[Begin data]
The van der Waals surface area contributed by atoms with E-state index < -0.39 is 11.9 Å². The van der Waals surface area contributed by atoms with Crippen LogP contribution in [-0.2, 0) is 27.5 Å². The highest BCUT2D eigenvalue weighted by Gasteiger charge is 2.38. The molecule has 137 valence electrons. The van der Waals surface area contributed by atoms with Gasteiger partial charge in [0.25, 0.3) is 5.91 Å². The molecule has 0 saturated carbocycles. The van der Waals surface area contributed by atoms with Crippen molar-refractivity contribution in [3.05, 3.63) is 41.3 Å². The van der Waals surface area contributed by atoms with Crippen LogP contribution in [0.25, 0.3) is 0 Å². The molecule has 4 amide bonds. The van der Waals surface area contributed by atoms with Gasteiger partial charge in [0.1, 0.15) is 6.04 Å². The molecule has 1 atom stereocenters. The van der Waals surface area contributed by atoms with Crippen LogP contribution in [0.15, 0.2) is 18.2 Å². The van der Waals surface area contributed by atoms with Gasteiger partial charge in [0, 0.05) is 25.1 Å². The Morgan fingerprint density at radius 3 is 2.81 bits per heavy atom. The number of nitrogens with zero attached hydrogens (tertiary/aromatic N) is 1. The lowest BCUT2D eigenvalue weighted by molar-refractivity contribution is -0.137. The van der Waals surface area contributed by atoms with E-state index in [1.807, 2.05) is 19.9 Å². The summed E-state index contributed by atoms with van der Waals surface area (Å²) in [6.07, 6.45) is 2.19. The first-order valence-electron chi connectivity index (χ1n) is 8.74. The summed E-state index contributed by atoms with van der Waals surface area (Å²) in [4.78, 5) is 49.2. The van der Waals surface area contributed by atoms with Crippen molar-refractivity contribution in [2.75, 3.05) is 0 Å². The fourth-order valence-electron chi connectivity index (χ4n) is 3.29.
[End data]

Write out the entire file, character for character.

The van der Waals surface area contributed by atoms with E-state index < -0.39 is 11.9 Å². The van der Waals surface area contributed by atoms with Crippen LogP contribution in [-0.2, 0) is 27.5 Å². The highest BCUT2D eigenvalue weighted by Gasteiger charge is 2.38. The molecule has 137 valence electrons. The van der Waals surface area contributed by atoms with Gasteiger partial charge in [0.25, 0.3) is 5.91 Å². The molecule has 0 saturated carbocycles. The van der Waals surface area contributed by atoms with Crippen molar-refractivity contribution in [3.05, 3.63) is 41.3 Å². The van der Waals surface area contributed by atoms with Crippen LogP contribution in [0.25, 0.3) is 0 Å². The molecule has 4 amide bonds. The van der Waals surface area contributed by atoms with Gasteiger partial charge in [0.1, 0.15) is 6.04 Å². The molecule has 1 atom stereocenters. The van der Waals surface area contributed by atoms with Crippen LogP contribution in [0.15, 0.2) is 18.2 Å². The van der Waals surface area contributed by atoms with Gasteiger partial charge in [0, 0.05) is 25.1 Å². The Morgan fingerprint density at radius 3 is 2.81 bits per heavy atom. The number of nitrogens with zero attached hydrogens (tertiary/aromatic N) is 1. The lowest BCUT2D eigenvalue weighted by molar-refractivity contribution is -0.137. The van der Waals surface area contributed by atoms with E-state index in [1.807, 2.05) is 19.9 Å². The summed E-state index contributed by atoms with van der Waals surface area (Å²) in [6.07, 6.45) is 2.19. The first-order valence-electron chi connectivity index (χ1n) is 8.74. The summed E-state index contributed by atoms with van der Waals surface area (Å²) in [4.78, 5) is 49.2. The van der Waals surface area contributed by atoms with Crippen molar-refractivity contribution in [2.75, 3.05) is 0 Å². The fourth-order valence-electron chi connectivity index (χ4n) is 3.29.